This helps explain why Merrill is rewarding senior advisers who build teams that include a certified financial planner or chartered financial analyst. The firm's compensation plan also has been revised to reward teams with at least one member who has completed goals-based wealth management training.
Advisers' use of goals-based planning isn't mandatory, though.
LATE TO THE PARTY?
Some critics contend that Merrill is late to the goals-based party.
“Wells Fargo was a pioneer in that area,” said Ms. Schmitt, who worked from 2005 to 2009 as a sales process manager at Banc of America Investment Services Inc. before it was folded into Merrill.
But what is new about Merrill's version of goals-based wealth management is the fact that it is actually reviewing client goals on a quarterly basis and showing how the portfolio is preparing individuals to reach specific personal financial goals, she said.
THERE ARE DOUBTERS
Tim Welsh, president of wealth management consultant Nexus Strategy, isn't so sure that Merrill will succeed in bringing the goals-based gospel to its advisers.
“I started my career at Merrill Lynch Private Client [Group] and spent seven years there as a vice president of financial planning and managed communications, training advisers,” he said. “To me, this is quite humorous, because now, 20 years later, they're rolling it out again.”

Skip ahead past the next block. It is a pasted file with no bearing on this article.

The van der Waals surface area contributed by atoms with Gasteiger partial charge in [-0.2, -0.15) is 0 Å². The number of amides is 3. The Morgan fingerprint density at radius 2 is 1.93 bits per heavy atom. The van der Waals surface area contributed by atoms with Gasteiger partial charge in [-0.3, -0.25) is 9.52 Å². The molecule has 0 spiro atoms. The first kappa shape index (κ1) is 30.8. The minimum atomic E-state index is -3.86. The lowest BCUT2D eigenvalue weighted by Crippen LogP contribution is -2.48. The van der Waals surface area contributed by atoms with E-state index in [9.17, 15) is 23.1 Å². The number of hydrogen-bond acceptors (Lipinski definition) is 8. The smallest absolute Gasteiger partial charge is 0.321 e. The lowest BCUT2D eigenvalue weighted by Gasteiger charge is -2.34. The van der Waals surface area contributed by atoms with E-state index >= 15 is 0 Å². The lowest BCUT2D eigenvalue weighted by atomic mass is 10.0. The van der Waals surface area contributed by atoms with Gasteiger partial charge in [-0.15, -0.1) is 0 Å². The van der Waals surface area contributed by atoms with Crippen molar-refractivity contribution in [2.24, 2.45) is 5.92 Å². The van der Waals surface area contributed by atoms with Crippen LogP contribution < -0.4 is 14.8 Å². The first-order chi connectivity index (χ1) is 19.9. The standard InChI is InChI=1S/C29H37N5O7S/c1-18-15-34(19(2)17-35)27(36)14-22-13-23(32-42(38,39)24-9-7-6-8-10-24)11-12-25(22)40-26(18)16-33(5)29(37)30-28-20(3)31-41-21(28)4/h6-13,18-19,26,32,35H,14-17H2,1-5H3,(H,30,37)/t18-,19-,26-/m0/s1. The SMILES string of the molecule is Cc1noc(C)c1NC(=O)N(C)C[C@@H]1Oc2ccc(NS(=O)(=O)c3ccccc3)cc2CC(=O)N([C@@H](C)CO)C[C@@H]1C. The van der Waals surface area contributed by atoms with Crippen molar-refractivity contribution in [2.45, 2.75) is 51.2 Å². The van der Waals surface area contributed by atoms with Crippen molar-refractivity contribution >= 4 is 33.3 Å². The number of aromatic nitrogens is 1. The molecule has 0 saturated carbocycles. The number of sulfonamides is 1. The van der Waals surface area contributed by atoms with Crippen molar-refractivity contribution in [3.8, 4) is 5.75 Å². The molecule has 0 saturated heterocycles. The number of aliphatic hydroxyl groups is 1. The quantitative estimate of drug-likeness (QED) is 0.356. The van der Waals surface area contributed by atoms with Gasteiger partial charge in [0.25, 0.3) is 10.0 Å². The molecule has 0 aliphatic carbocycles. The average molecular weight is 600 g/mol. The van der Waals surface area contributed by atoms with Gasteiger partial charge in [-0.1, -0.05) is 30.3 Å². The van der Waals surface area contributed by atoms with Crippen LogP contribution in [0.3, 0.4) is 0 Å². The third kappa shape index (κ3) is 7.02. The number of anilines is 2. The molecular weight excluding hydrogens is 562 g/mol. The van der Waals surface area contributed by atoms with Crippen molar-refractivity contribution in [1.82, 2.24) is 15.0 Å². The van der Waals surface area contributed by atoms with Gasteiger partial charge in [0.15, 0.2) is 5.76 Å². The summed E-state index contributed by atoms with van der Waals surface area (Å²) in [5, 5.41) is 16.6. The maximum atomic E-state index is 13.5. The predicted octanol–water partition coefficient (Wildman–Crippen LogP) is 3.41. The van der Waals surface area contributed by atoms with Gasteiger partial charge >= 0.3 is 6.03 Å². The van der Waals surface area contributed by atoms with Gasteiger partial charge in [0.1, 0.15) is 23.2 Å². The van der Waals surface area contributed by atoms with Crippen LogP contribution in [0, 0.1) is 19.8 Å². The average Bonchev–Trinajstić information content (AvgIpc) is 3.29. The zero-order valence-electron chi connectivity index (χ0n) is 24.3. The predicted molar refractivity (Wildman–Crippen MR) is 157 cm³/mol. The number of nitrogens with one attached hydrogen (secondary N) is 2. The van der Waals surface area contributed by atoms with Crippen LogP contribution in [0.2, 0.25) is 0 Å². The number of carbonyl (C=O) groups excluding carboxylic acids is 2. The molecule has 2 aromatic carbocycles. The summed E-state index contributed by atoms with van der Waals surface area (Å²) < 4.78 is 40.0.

Goals-based planning is a helpful framework for any adviser to use, particularly for a firm such as Merrill that is better known for its investment platform, Mr. Welsh said.
But he gave Merrill more credit for its “marketing geniuses,” who he said are doing little more than making something old sound new.
“They're probably betting the firm on this, too, so it's got to work for them,” Mr. Welsh said.
On the other hand, Mary Mullin, 55, a Merrill Lynch Wealth Management adviser based in Boston, is an early adopter and fan of goals-based planning, the personality questionnaire and the Merrill One platform.
For example, when conducting a recent review with a husband and wife, Ms. Mullin asked them to fill out the questionnaire separately.
She was surprised to find that the husband saw no need to leave money for his children, having already gifted to them. But the wife was worried about a son with substance abuse issues who might need support in the future.
“So we got an attorney to do a trust saying if he gets a job, he gets money that matches his paycheck. That's a discussion we would never have had if they hadn't filled out the personality questionnaire,” Ms. Mullin said.
Merrill Lynch Wealth Management's head, too, thinks that the shift to financial planning will work.
“We can do this,” Mr. Thiel said.
“We're spending a lot of money,” he said. “It's thought leadership, it's technology, and it's training.”